The long-awaited Charter of Quebec Values has arrived, and rather than softening its most controversial proposals, the Parti Québécois government is taking a tougher stand in the name of a secular society.
Presenting Bill 60 before the National Assembly on Thursday, Premier Pauline Marois said her government has listened to Quebecers. But while Marois spoke of “harmony,” Liberal leader Philippe Couillard, head of the official opposition, called the PQ charter “impractical, illegal and unconstitutional,” predicting lengthy court battles if it is ever adopted.
Opening her exchange with the Liberals in the assembly, Marois wondered whether “we live on the same planet.”
“Our proposed charter allows us to affirm common rules that we want to give ourselves to live in diversity,” she said. “We affirm our will to build a Quebec where we can live well together.
“I am convinced that before long people will cite this charter as an example of what will contribute to bringing us together, Quebec women and men of all origins, as we already did with the Charter of the French language,” Marois told reporters.
Now designated Bill 60, the charter is formally the “Charter affirming the values of state secularism and religious neutrality and equality between women and men, and providing a framework for accommodation requests.”
Asked whether the PQ’s charter also has a sovereignist agenda, Democratic Institutions Minister Bernard Drainville, sponsor of Bill 60, said: “No matter what choices Quebecers make for their future, on this question as on others, the fact that we have solid foundations will allow us to advance with much more confidence and pride for the future.”
Couillard said Bill 60 “rests on nothing concrete,” noting the government has no studies to justify it and Quebec’s human rights commission calls the charter “an attack without precedent against the rights and freedoms of Quebec women and men.”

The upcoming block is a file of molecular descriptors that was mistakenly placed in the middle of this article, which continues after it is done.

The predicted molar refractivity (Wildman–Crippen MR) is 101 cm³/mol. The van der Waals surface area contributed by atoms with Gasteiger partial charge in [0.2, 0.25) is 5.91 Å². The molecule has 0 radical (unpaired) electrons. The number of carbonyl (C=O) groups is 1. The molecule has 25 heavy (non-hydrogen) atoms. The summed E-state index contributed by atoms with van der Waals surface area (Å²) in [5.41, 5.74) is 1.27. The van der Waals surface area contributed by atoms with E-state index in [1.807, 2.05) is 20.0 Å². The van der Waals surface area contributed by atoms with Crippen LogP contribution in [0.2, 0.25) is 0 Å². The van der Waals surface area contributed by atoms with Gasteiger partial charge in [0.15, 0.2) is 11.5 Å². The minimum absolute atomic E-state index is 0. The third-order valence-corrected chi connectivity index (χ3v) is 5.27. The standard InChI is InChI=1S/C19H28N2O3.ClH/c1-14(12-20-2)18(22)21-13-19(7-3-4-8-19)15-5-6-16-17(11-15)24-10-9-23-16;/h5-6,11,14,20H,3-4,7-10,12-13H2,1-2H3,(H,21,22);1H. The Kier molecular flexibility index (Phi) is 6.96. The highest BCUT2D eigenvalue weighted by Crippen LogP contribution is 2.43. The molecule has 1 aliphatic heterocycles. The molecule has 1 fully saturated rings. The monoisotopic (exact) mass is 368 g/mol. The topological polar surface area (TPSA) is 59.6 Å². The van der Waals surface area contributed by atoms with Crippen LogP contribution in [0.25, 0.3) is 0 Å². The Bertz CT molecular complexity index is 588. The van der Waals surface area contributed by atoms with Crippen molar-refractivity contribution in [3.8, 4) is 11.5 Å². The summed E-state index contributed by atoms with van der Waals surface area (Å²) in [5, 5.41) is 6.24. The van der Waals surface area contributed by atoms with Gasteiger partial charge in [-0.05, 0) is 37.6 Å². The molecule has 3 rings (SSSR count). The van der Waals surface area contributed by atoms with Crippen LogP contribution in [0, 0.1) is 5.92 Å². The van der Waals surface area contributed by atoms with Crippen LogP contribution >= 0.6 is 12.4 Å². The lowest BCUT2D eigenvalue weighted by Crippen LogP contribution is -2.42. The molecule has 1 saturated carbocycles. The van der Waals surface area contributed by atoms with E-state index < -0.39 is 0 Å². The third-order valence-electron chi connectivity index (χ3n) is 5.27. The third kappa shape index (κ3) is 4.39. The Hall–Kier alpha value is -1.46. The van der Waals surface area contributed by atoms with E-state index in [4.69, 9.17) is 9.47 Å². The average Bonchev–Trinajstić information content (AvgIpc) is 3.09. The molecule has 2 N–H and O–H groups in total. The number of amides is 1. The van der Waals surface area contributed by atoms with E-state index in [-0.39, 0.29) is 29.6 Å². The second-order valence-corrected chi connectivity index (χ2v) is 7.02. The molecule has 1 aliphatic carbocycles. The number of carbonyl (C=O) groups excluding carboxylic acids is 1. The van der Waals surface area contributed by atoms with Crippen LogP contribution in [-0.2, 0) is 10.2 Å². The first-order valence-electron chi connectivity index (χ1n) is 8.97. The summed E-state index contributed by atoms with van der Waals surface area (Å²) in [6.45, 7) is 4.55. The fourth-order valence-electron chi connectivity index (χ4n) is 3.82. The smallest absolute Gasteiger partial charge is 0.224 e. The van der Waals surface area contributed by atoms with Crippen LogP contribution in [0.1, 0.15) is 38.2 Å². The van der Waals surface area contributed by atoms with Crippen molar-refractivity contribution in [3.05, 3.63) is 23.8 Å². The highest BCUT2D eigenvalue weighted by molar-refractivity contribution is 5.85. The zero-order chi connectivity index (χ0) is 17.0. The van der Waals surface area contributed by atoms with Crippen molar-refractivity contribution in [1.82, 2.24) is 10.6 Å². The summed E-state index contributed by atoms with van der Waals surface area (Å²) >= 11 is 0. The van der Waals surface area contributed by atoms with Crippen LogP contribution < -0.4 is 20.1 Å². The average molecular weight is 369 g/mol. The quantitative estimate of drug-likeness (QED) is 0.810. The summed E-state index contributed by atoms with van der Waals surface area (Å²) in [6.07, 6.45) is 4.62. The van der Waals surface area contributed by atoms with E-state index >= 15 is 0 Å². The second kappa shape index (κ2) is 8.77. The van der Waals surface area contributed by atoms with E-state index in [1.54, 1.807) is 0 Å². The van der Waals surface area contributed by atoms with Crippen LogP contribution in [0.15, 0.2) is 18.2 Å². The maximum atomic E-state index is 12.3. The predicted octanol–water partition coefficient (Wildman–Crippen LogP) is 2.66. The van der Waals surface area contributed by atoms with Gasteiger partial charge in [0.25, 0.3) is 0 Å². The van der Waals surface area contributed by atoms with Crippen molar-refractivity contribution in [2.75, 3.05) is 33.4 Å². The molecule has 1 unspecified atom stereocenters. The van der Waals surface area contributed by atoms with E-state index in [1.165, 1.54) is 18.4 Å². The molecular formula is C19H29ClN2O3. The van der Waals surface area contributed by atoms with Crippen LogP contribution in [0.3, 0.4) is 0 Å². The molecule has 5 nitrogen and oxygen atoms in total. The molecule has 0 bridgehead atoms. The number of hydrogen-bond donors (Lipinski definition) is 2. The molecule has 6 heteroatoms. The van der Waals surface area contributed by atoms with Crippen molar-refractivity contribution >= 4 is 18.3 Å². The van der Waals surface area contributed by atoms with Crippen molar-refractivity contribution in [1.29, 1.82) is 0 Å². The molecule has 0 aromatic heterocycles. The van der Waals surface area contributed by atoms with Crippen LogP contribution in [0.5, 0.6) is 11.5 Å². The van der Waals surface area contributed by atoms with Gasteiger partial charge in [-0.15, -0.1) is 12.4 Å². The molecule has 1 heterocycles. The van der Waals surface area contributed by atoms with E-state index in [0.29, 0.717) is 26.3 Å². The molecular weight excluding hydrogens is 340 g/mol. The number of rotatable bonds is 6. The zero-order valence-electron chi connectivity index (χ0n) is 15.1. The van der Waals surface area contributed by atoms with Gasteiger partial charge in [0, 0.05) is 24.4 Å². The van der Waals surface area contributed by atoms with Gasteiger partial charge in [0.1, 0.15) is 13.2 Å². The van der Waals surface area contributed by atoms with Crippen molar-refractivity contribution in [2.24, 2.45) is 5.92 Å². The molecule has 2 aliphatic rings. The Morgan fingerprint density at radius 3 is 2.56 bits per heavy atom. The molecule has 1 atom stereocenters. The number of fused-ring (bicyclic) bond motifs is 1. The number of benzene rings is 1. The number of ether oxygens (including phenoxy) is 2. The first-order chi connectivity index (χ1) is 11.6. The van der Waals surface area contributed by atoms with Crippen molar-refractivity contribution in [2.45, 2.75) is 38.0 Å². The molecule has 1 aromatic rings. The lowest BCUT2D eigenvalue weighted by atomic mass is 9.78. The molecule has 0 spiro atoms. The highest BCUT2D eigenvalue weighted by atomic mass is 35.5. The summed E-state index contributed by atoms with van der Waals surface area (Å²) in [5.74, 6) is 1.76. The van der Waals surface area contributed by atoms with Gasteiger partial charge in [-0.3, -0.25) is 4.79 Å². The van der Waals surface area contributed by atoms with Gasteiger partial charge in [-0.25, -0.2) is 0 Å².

Asked how many among Quebec’s 600,000 public-sector employees wear religious symbols that his charter would ban, Drainville admitted he did not know, adding that finding out the number would mean “profiling.”
“And that, I think, is unacceptable,” Drainville said.
When asked for examples of why the charter is needed, Drainville recalled cases dating back to 2006 that were given sensational treatment in some media, including the frosting of windows at a YMCA in a Hasidic neighbourhood and a woman who wore a niqab at CÉGEP St-Laurent.
“There are lots of cases,” the minister said.
All three opposition parties in the assembly say a general ban on religious signs goes too far and they would vote against Bill 60.
Couillard has said it will pass “over my dead body,” and Drainville admits he must persuade the Coalition Avenir Québec to adopt the PQ position for it to become law.
Drainville expressed confidence the “weight of arguments” in favour of the charter, at public hearings in the new year, would convince the CAQ to support Bill 60.
CAQ leader François Legault has said the ban on religious signs targets Muslim women, and he has appealed to Marois to revise her position.
Couillard said he doesn’t buy PQ arguments that a ban on public-sector employees wearing conspicuous religious signs would contribute to harmony and boost Quebecers’ confidence.
“What this bill is telling the world, and that’s highly unfortunate, it’s telling the world: Look how we are weak,” the Liberal leader said.
“We feel like we cannot defend ourselves. We are under siege, we are under threat,” Couillard said.
Read more at The Montreal Gazette.